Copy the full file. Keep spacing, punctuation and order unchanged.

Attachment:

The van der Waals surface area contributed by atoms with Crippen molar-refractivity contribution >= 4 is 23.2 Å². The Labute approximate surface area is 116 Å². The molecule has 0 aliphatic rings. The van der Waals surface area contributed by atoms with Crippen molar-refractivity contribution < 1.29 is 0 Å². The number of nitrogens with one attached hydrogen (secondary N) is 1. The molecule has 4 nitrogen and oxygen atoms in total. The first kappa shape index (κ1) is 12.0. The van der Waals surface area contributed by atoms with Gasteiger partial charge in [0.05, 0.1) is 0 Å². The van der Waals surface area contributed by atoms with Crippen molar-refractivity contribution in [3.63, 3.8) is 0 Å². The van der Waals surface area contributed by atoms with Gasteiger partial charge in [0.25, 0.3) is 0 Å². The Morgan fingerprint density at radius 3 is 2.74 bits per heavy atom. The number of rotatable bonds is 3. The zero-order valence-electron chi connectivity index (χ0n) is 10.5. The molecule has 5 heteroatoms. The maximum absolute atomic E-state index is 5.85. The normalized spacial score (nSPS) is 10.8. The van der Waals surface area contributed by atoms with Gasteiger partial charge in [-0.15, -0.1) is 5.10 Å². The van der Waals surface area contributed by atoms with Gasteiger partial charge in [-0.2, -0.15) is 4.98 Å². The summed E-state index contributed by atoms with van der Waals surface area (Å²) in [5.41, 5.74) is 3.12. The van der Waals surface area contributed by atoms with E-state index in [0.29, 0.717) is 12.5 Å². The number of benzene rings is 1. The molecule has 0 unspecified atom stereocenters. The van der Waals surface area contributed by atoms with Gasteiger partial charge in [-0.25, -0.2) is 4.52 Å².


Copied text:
The van der Waals surface area contributed by atoms with Crippen molar-refractivity contribution >= 4 is 23.2 Å². The Labute approximate surface area is 116 Å². The molecule has 0 aliphatic rings. The van der Waals surface area contributed by atoms with Crippen molar-refractivity contribution < 1.29 is 0 Å². The number of nitrogens with one attached hydrogen (secondary N) is 1. The molecule has 4 nitrogen and oxygen atoms in total. The first kappa shape index (κ1) is 12.0. The van der Waals surface area contributed by atoms with Gasteiger partial charge in [0.05, 0.1) is 0 Å². The van der Waals surface area contributed by atoms with Crippen molar-refractivity contribution in [3.63, 3.8) is 0 Å². The van der Waals surface area contributed by atoms with Gasteiger partial charge in [0.25, 0.3) is 0 Å². The Morgan fingerprint density at radius 3 is 2.74 bits per heavy atom. The number of rotatable bonds is 3. The zero-order valence-electron chi connectivity index (χ0n) is 10.5. The molecule has 5 heteroatoms. The maximum absolute atomic E-state index is 5.85. The normalized spacial score (nSPS) is 10.8. The van der Waals surface area contributed by atoms with Gasteiger partial charge in [-0.15, -0.1) is 5.10 Å². The van der Waals surface area contributed by atoms with Gasteiger partial charge in [-0.2, -0.15) is 4.98 Å². The summed E-state index contributed by atoms with van der Waals surface area (Å²) in [5.41, 5.74) is 3.12. The van der Waals surface area contributed by atoms with E-state index in [0.29, 0.717) is 12.5 Å². The number of benzene rings is 1. The molecule has 0 unspecified atom stereocenters. The van der Waals surface area contributed by atoms with Gasteiger partial charge in [-0.25, -0.2) is 4.52 Å².